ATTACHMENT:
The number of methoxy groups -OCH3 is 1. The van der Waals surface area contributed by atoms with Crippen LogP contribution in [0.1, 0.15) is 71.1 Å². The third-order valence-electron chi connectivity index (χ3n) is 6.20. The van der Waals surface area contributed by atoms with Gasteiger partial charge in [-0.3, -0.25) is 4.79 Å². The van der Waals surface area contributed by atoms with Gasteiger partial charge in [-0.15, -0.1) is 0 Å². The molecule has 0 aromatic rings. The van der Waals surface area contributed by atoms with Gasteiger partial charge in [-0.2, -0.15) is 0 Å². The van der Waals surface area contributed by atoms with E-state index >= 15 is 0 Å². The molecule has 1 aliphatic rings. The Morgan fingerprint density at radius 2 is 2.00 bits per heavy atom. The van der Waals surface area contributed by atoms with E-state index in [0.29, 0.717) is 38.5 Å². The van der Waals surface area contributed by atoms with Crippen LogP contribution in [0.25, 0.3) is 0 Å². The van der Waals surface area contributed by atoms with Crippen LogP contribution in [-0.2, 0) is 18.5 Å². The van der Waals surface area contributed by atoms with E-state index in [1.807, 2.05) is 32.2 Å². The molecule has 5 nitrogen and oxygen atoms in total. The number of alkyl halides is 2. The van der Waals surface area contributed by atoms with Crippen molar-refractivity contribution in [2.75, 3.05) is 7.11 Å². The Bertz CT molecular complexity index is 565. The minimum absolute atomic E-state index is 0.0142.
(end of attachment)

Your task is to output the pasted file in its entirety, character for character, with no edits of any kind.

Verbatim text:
The number of methoxy groups -OCH3 is 1. The van der Waals surface area contributed by atoms with Crippen LogP contribution in [0.1, 0.15) is 71.1 Å². The third-order valence-electron chi connectivity index (χ3n) is 6.20. The van der Waals surface area contributed by atoms with Gasteiger partial charge in [-0.3, -0.25) is 4.79 Å². The van der Waals surface area contributed by atoms with Gasteiger partial charge in [-0.15, -0.1) is 0 Å². The molecule has 0 aromatic rings. The van der Waals surface area contributed by atoms with Gasteiger partial charge in [-0.2, -0.15) is 0 Å². The van der Waals surface area contributed by atoms with E-state index >= 15 is 0 Å². The molecule has 1 aliphatic rings. The Morgan fingerprint density at radius 2 is 2.00 bits per heavy atom. The van der Waals surface area contributed by atoms with E-state index in [0.29, 0.717) is 38.5 Å². The van der Waals surface area contributed by atoms with Crippen LogP contribution in [0.25, 0.3) is 0 Å². The van der Waals surface area contributed by atoms with Crippen LogP contribution in [-0.2, 0) is 18.5 Å². The van der Waals surface area contributed by atoms with E-state index in [1.807, 2.05) is 32.2 Å². The molecule has 5 nitrogen and oxygen atoms in total. The number of alkyl halides is 2. The van der Waals surface area contributed by atoms with Crippen molar-refractivity contribution in [2.75, 3.05) is 7.11 Å². The Bertz CT molecular complexity index is 565. The minimum absolute atomic E-state index is 0.0142.